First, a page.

CFISD recognizes numerous volunteers with VIPS Appreciation Event

Though many of the thousands of volunteers who help serve CFISD aren’t motivated by recognition, the district made sure to let all the extra supporters know how important they are.

CFISD does this annually with its Volunteers in Public Schools (VIPS) Appreciation Event, put on by the VIPS Executive Board. The 2018 ceremony was held May 2 at the Berry Center, with the event and reception underwritten by PBK and supported by many other sponsors.

0509 VIPS Appreciation 1CFISD Board members join Ault Elementary School students for a special cheer during the VIPS Appreciation Event at the Berry Center on May 2. 

An addition to collectively recognizing all district volunteers, the ceremony highlighted 11 individuals and supportive businesses and faith-based organizations with awards that included outstanding volunteer and mentor at elementary and secondary levels, Bus Buddies Award and community engagement awards for both nonprofit and for-profit organizations.

“All the volunteers, every single day throughout the school year, are coming in and serving but we don’t know (and) we’re not able to truly recognize them until this event,” said Kelli Ray, a VIPS Executive Board member leading community outreach.

Volunteers provide support at district, campus and organizational levels by serving as business partners, Adopt-a-School partners and mentors. They even include Board of Trustees members, who give up many hours of their personal time to help steer the third-largest school district in Texas and 22nd-biggest in the nation.

“You get to see the kids on an everyday basis (and) what they’re doing,” said Krista Guerrero, who serves as Post Elementary School’s PTO president. “When they see you, it puts a smile on their face and there’s nothing better.”

Added Klaudia Weston, a volunteer with the Langham Creek High School band: “You get to know all the kids, get to know all the parents and actually support the staff and administration.”

0509 VIPS Appreciation 4Heath Rushing, right, Memorial Hermann Cypress CEO, accepts a Community Engagement Award for the hospital from Becky Souther, CFISD Volunteers in Public Schools (VIPS) executive board member at the VIPS Appreciation Event on May 2.

The VIPS Appreciation Event filled the Berry Center arena, with administrators from individual campuses bringing signs and balloons to show their support for their volunteers.

Attendees were treated to numerous performances from students across CFISD. They ranged from the Cy-Fair High School Air Force JROTC presenting the colors and Sampson Elementary School first-grade student Coral Khieu performing Sonatina on the piano, to Spillane Middle School’s percussion ensemble performing a piece with dinnerware and Cypress Ranch High School senior Abigail Ayala singing I Dreamed a Dream.

The Board of Trustees joined Ault Elementary School cheerleaders for a combined performance to end the ceremony.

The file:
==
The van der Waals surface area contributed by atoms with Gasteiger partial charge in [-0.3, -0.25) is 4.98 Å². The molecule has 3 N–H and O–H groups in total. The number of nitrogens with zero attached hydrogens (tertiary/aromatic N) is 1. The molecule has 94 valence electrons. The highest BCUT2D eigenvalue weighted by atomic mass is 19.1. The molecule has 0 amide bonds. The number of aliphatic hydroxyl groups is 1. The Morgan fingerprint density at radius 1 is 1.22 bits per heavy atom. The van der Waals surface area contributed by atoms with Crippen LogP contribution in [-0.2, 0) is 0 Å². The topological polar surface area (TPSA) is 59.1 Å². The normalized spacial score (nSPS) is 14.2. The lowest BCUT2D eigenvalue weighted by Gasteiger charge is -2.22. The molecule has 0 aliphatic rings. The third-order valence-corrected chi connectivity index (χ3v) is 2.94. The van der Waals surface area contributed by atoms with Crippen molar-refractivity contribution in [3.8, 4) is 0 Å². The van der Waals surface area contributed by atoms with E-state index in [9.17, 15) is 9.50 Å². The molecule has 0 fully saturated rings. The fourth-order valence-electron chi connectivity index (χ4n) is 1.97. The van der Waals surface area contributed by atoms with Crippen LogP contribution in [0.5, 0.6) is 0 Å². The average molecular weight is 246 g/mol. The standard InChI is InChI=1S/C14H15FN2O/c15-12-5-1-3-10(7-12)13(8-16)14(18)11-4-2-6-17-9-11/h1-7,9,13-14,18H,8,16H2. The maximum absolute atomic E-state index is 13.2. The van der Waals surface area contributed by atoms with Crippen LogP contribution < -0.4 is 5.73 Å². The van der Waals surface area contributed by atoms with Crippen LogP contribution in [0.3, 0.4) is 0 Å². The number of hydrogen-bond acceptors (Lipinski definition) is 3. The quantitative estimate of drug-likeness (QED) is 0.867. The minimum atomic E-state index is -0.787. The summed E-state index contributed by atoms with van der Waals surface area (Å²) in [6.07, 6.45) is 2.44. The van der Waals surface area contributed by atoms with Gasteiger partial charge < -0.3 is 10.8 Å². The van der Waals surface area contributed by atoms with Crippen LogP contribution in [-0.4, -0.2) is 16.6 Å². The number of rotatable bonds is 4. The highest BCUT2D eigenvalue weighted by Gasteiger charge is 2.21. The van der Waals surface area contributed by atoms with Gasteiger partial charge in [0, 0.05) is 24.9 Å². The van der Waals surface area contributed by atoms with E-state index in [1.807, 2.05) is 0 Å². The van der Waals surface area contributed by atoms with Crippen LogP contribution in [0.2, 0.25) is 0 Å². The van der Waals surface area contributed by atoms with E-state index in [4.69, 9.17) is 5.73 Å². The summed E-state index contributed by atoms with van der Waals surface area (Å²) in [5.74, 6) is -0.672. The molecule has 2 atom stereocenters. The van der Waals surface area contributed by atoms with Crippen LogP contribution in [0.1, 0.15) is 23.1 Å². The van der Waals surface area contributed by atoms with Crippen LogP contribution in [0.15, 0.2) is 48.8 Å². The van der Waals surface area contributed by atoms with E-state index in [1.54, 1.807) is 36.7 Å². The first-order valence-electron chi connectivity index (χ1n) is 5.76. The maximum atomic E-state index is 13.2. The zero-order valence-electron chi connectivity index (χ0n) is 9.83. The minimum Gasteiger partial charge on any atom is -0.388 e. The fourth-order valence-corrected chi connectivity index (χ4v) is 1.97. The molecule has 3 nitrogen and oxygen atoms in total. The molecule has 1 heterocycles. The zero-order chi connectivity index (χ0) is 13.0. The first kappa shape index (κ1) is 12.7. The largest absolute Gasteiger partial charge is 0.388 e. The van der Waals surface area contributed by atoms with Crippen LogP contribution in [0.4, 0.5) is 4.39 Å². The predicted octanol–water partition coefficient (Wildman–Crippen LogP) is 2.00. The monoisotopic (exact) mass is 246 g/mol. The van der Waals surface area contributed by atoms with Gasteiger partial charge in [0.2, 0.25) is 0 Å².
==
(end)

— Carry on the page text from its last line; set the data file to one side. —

“The VIPS Appreciation Event is a wonderful opportunity each year to recognize our district volunteers and business partners,” said Leslie Francis, CFISD director of marketing and business relations. “We are so fortunate for the incredible support from our sponsors, who completely underwrite the event, as well as our extremely talented students and staff which provide the entertainment.”


Bus Road-e-o showcases CFISD drivers in family-friendly event

For many in the CFISD community, their view of the district’s transportation department are the school buses transporting students to and from campuses and extracurricular activities.

The department, which transports more students to schools than any other district in the state, is more than that. And the School Bus Safety Road-e-o, held this year on April 7 at the Eldridge Transportation Center, is one way for the community to get that first-hand view.

The Road-e-o is a competition among participating drivers and attendants in two separate divisions (regular and special needs). The competition includes 12 events encompassing different aspects of driving and a written exam.

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In total, 42 bus drivers participated in the competition in addition to five special needs teams. This year’s event also drew participants from Conroe and Alvin ISDs.

But the day is also an open house for the hosting transportation center. Music, games and food were available to visitors, family and guests who attended to watch the competition or get a peek at how the transportation center operates.

Staff from the community programs department served as DJs and game organizers. Students and student groups volunteered, while the Cy-Fair Volunteer Fire Department showcased a fire engine as well.

“There are so many facets that are involved with our transportation department that the community really doesn’t get to see,” said Bill Powell, CFISD director of transportation. “So, this is that opportunity for them to get to see behind the scenes of what we’re all about.”